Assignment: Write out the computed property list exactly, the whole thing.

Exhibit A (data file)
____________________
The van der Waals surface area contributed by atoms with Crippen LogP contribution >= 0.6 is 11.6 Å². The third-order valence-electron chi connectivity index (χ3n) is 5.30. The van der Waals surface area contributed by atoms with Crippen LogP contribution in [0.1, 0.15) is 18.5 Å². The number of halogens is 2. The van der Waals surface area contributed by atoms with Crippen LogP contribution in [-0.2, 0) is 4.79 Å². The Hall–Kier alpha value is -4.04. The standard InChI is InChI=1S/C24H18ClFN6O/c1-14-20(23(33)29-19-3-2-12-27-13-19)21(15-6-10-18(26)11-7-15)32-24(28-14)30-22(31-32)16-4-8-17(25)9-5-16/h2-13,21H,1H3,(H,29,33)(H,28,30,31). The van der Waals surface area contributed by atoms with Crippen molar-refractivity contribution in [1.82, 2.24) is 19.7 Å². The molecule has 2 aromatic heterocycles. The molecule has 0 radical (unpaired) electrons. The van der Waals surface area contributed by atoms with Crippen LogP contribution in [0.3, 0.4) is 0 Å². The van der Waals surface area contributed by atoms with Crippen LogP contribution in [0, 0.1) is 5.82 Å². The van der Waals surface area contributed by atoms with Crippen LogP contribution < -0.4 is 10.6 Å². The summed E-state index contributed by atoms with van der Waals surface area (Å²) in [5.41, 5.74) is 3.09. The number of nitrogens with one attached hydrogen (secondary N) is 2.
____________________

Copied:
The van der Waals surface area contributed by atoms with Crippen LogP contribution >= 0.6 is 11.6 Å². The third-order valence-electron chi connectivity index (χ3n) is 5.30. The van der Waals surface area contributed by atoms with Crippen LogP contribution in [0.1, 0.15) is 18.5 Å². The number of halogens is 2. The van der Waals surface area contributed by atoms with Crippen LogP contribution in [-0.2, 0) is 4.79 Å². The Hall–Kier alpha value is -4.04. The standard InChI is InChI=1S/C24H18ClFN6O/c1-14-20(23(33)29-19-3-2-12-27-13-19)21(15-6-10-18(26)11-7-15)32-24(28-14)30-22(31-32)16-4-8-17(25)9-5-16/h2-13,21H,1H3,(H,29,33)(H,28,30,31). The van der Waals surface area contributed by atoms with Crippen molar-refractivity contribution in [1.82, 2.24) is 19.7 Å². The molecule has 2 aromatic heterocycles. The molecule has 0 radical (unpaired) electrons. The van der Waals surface area contributed by atoms with Crippen LogP contribution in [0.3, 0.4) is 0 Å². The van der Waals surface area contributed by atoms with Crippen LogP contribution in [0, 0.1) is 5.82 Å². The van der Waals surface area contributed by atoms with Crippen LogP contribution < -0.4 is 10.6 Å². The summed E-state index contributed by atoms with van der Waals surface area (Å²) in [5.41, 5.74) is 3.09. The number of nitrogens with one attached hydrogen (secondary N) is 2.